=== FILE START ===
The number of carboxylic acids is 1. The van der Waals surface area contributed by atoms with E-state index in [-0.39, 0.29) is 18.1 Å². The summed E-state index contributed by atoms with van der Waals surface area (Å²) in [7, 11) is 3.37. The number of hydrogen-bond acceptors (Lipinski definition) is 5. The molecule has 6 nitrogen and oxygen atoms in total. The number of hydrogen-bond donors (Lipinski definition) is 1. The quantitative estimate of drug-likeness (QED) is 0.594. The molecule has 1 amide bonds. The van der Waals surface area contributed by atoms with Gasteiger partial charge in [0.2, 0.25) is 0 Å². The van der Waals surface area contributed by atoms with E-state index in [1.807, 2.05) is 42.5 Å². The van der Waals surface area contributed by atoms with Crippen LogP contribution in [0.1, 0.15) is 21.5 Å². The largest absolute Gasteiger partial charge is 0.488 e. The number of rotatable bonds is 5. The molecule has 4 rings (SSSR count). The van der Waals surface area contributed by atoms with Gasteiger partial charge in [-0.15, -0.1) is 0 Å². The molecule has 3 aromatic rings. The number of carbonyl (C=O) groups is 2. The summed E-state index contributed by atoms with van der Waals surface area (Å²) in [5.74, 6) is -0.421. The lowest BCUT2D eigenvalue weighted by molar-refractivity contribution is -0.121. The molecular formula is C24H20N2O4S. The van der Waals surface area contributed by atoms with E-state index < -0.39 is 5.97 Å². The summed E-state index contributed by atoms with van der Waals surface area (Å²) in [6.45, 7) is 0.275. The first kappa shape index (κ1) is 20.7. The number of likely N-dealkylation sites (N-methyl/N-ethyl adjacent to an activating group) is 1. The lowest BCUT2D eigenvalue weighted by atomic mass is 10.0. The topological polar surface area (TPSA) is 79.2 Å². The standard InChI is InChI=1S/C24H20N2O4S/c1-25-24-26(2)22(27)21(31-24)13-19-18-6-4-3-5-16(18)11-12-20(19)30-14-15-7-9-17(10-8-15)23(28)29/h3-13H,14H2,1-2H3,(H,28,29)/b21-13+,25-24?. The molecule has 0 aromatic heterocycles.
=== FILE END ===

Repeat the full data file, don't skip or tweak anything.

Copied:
The number of carboxylic acids is 1. The van der Waals surface area contributed by atoms with E-state index in [-0.39, 0.29) is 18.1 Å². The summed E-state index contributed by atoms with van der Waals surface area (Å²) in [7, 11) is 3.37. The number of hydrogen-bond acceptors (Lipinski definition) is 5. The molecule has 6 nitrogen and oxygen atoms in total. The number of hydrogen-bond donors (Lipinski definition) is 1. The quantitative estimate of drug-likeness (QED) is 0.594. The molecule has 1 amide bonds. The van der Waals surface area contributed by atoms with Gasteiger partial charge in [0.2, 0.25) is 0 Å². The van der Waals surface area contributed by atoms with E-state index in [1.807, 2.05) is 42.5 Å². The van der Waals surface area contributed by atoms with Crippen LogP contribution in [0.1, 0.15) is 21.5 Å². The largest absolute Gasteiger partial charge is 0.488 e. The number of rotatable bonds is 5. The molecule has 4 rings (SSSR count). The van der Waals surface area contributed by atoms with Gasteiger partial charge in [-0.15, -0.1) is 0 Å². The molecule has 3 aromatic rings. The number of carbonyl (C=O) groups is 2. The summed E-state index contributed by atoms with van der Waals surface area (Å²) in [5.74, 6) is -0.421. The lowest BCUT2D eigenvalue weighted by molar-refractivity contribution is -0.121. The molecular formula is C24H20N2O4S. The van der Waals surface area contributed by atoms with E-state index < -0.39 is 5.97 Å². The summed E-state index contributed by atoms with van der Waals surface area (Å²) in [6.45, 7) is 0.275. The first kappa shape index (κ1) is 20.7. The number of likely N-dealkylation sites (N-methyl/N-ethyl adjacent to an activating group) is 1. The lowest BCUT2D eigenvalue weighted by atomic mass is 10.0. The topological polar surface area (TPSA) is 79.2 Å². The standard InChI is InChI=1S/C24H20N2O4S/c1-25-24-26(2)22(27)21(31-24)13-19-18-6-4-3-5-16(18)11-12-20(19)30-14-15-7-9-17(10-8-15)23(28)29/h3-13H,14H2,1-2H3,(H,28,29)/b21-13+,25-24?. The molecule has 0 aromatic heterocycles.